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    the crags again
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    The crags that make a backdrop to Edinburgh are the remains of a volcanic eruption that took place 350 million years ago.
    They make a pleasant place to walk, or drive, up as there is a wonderful view over the Pentland Firth, with Portobello tucked in down below.
    Unfortunately it is a favourite place for suicides.

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  • abi_maha's Profile Photo

    On top of the world (in scotland!!)

    by abi_maha Written Mar 7, 2009

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    On top of Scotland
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    Arthur's Seat is the main peak of the group of hills which form most of Holyrood Park, a remarkably wild piece of highland landscape in the centre of the city of Edinburgh, about a mile to the east of Edinburgh Castle. The hill rises above the city to a height of 251 m (823.5 feet), provides excellent panoramic views of the city, is quite easy to climb, and is a popular walk. Though it can be climbed from almost any direction, the easiest and simplest ascent is from the East, where a grassy slope rises above from the scottish parliment. We tried climbing in this route and made it to the top in less than 30mins! :)

    The view from the top was spectacular to say the least...it was very windy but the view made it worth it! :)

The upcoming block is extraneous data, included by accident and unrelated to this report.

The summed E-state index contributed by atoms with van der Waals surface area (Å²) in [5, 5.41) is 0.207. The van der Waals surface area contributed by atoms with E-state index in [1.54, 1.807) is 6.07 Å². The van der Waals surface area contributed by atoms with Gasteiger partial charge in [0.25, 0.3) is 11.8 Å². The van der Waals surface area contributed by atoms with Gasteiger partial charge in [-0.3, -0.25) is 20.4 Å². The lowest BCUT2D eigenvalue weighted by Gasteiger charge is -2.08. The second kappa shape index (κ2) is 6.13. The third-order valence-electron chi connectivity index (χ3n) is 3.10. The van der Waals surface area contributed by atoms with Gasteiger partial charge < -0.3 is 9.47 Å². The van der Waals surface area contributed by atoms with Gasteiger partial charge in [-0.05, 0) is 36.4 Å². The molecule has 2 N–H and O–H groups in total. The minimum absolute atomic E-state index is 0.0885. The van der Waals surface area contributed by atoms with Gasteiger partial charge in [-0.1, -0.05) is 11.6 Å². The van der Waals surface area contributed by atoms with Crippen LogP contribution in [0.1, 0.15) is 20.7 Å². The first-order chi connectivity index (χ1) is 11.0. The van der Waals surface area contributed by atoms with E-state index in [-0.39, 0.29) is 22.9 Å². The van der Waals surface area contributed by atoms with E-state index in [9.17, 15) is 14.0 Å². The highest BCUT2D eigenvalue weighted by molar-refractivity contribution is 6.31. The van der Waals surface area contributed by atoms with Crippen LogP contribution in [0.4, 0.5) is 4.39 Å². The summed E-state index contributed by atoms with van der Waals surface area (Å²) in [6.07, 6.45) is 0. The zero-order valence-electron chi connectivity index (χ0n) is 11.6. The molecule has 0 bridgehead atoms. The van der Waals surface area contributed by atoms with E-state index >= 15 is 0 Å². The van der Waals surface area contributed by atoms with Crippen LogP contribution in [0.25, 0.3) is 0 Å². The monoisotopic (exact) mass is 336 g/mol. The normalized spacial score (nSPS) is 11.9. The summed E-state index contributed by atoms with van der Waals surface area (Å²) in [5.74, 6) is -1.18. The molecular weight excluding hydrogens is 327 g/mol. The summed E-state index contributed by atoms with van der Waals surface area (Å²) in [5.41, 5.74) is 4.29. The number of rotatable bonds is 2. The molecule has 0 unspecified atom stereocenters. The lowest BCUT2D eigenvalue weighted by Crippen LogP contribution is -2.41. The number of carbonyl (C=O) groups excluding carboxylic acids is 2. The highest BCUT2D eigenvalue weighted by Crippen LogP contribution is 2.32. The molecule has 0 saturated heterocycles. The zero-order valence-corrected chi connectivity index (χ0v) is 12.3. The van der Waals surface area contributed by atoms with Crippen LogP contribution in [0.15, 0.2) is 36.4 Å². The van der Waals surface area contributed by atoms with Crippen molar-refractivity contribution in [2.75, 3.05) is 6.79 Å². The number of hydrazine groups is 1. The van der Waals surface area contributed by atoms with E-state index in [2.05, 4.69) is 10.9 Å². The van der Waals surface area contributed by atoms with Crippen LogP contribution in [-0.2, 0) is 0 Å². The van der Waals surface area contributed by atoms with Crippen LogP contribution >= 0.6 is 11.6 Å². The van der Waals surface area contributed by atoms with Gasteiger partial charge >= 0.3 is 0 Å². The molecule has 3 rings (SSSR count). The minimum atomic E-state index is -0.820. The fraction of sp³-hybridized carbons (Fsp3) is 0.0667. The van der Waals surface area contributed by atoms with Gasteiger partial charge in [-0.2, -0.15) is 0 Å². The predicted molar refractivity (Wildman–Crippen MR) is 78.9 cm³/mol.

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  • leffe3's Profile Photo

    Holyrood Park

    by leffe3 Updated Mar 28, 2008

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    An extraordinary natural wilderness in the middle of the city, with Arthur's Seat (the highest point) and another extinct volcano) a dominant landmark from many parts of the city. You can drive through parts of the park, but the real pleasure is to walk (although it can be tough going in parts). Walk up Salisbury Crags (the nearest point to the city) for sunset (or any other time of day!) over Edinburgh, the Firth of Forth and the distant Ochie Hills. If you have the energy (and time) continue on to ascend Arthur's Seat itself, But its not all arduous up-hill walking - some of the gentler paths are also worth while, including St Margaret's Loch and the ruins of St Anthony's Chapel (walk past Holyrood Palace and keep walking along the road for 20 minutes or so).

    But once you have made the decision to ascend Arthur's Seat, remember this is no Sunday afternoon stroll in the park! The early part can be pretty tough!

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  • clivedinburgh's Profile Photo

    Best view in town

    by clivedinburgh Updated Mar 22, 2008
    No quite dressed for hill walking but there ye go
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    I've been up Arthurs Seat a few times with the last being the most memorable. There are numerous routes to the summit but these are not that well signposted so don't be afraid to stop a passer by and ask. From the top you can see all of Edinburgh laid out below you and on a clear day you can pick out hills such as Lammer Law in the distance.